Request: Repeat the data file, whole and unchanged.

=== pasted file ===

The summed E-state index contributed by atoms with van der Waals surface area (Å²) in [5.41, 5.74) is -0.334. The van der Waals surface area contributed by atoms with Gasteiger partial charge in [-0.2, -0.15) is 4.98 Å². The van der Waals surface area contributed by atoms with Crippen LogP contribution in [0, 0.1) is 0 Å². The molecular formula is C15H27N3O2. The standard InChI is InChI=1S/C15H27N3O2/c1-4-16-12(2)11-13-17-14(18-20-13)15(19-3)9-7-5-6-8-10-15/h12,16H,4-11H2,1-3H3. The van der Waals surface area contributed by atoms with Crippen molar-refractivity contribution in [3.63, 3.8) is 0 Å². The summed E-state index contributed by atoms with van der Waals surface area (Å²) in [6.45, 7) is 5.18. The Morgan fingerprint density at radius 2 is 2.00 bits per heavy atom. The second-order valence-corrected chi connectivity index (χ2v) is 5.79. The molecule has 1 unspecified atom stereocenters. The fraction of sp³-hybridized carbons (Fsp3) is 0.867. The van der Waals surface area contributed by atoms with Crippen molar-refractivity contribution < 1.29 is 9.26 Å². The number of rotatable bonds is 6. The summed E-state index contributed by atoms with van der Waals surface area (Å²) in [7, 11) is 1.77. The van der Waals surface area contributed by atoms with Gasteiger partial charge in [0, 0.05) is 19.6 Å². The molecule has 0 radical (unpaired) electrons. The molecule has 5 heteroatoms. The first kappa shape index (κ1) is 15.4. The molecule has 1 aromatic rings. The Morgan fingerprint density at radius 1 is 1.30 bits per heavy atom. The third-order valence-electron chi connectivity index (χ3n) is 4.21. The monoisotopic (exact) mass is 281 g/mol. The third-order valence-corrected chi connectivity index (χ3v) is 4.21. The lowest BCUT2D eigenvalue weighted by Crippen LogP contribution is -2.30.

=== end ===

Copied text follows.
The summed E-state index contributed by atoms with van der Waals surface area (Å²) in [5.41, 5.74) is -0.334. The van der Waals surface area contributed by atoms with Gasteiger partial charge in [-0.2, -0.15) is 4.98 Å². The van der Waals surface area contributed by atoms with Crippen LogP contribution in [0, 0.1) is 0 Å². The molecular formula is C15H27N3O2. The standard InChI is InChI=1S/C15H27N3O2/c1-4-16-12(2)11-13-17-14(18-20-13)15(19-3)9-7-5-6-8-10-15/h12,16H,4-11H2,1-3H3. The van der Waals surface area contributed by atoms with Crippen molar-refractivity contribution in [3.63, 3.8) is 0 Å². The summed E-state index contributed by atoms with van der Waals surface area (Å²) in [6.45, 7) is 5.18. The Morgan fingerprint density at radius 2 is 2.00 bits per heavy atom. The second-order valence-corrected chi connectivity index (χ2v) is 5.79. The molecule has 1 unspecified atom stereocenters. The fraction of sp³-hybridized carbons (Fsp3) is 0.867. The van der Waals surface area contributed by atoms with Crippen molar-refractivity contribution < 1.29 is 9.26 Å². The number of rotatable bonds is 6. The summed E-state index contributed by atoms with van der Waals surface area (Å²) in [7, 11) is 1.77. The van der Waals surface area contributed by atoms with Gasteiger partial charge in [0, 0.05) is 19.6 Å². The molecule has 0 radical (unpaired) electrons. The molecule has 5 heteroatoms. The first kappa shape index (κ1) is 15.4. The molecule has 1 aromatic rings. The Morgan fingerprint density at radius 1 is 1.30 bits per heavy atom. The third-order valence-electron chi connectivity index (χ3n) is 4.21. The monoisotopic (exact) mass is 281 g/mol. The third-order valence-corrected chi connectivity index (χ3v) is 4.21. The lowest BCUT2D eigenvalue weighted by Crippen LogP contribution is -2.30.